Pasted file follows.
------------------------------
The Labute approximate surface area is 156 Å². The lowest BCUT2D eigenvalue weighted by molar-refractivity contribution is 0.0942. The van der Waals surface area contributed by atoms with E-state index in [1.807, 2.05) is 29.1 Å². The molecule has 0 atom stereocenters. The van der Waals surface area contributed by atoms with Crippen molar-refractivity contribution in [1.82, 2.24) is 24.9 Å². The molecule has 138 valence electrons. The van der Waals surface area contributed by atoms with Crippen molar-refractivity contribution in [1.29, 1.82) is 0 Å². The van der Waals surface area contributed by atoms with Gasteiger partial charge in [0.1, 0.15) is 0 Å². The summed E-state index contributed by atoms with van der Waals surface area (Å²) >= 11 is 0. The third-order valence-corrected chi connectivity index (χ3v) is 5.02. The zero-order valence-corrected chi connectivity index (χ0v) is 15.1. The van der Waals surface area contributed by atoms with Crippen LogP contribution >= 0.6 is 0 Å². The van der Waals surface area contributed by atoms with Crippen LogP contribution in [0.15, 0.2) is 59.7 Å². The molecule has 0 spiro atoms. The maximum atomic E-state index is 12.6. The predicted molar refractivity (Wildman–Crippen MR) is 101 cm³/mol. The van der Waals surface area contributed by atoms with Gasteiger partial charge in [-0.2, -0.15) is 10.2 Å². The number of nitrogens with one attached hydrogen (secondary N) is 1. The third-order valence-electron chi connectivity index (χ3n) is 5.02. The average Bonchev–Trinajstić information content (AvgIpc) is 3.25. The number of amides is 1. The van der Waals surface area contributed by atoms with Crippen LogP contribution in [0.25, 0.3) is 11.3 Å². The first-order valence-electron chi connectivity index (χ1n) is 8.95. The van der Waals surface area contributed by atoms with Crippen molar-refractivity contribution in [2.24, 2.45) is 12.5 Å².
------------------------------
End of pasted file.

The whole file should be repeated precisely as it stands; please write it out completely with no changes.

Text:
The Labute approximate surface area is 156 Å². The lowest BCUT2D eigenvalue weighted by molar-refractivity contribution is 0.0942. The van der Waals surface area contributed by atoms with E-state index in [1.807, 2.05) is 29.1 Å². The molecule has 0 atom stereocenters. The van der Waals surface area contributed by atoms with Crippen molar-refractivity contribution in [1.82, 2.24) is 24.9 Å². The molecule has 138 valence electrons. The van der Waals surface area contributed by atoms with Crippen molar-refractivity contribution in [1.29, 1.82) is 0 Å². The van der Waals surface area contributed by atoms with Gasteiger partial charge in [0.1, 0.15) is 0 Å². The summed E-state index contributed by atoms with van der Waals surface area (Å²) >= 11 is 0. The third-order valence-corrected chi connectivity index (χ3v) is 5.02. The zero-order valence-corrected chi connectivity index (χ0v) is 15.1. The van der Waals surface area contributed by atoms with Crippen LogP contribution >= 0.6 is 0 Å². The van der Waals surface area contributed by atoms with Crippen LogP contribution in [0.15, 0.2) is 59.7 Å². The molecule has 0 spiro atoms. The maximum atomic E-state index is 12.6. The predicted molar refractivity (Wildman–Crippen MR) is 101 cm³/mol. The van der Waals surface area contributed by atoms with Gasteiger partial charge in [-0.2, -0.15) is 10.2 Å². The number of nitrogens with one attached hydrogen (secondary N) is 1. The third-order valence-electron chi connectivity index (χ3n) is 5.02. The average Bonchev–Trinajstić information content (AvgIpc) is 3.25. The number of amides is 1. The van der Waals surface area contributed by atoms with Crippen LogP contribution in [0.25, 0.3) is 11.3 Å². The first-order valence-electron chi connectivity index (χ1n) is 8.95. The van der Waals surface area contributed by atoms with Crippen molar-refractivity contribution in [2.24, 2.45) is 12.5 Å².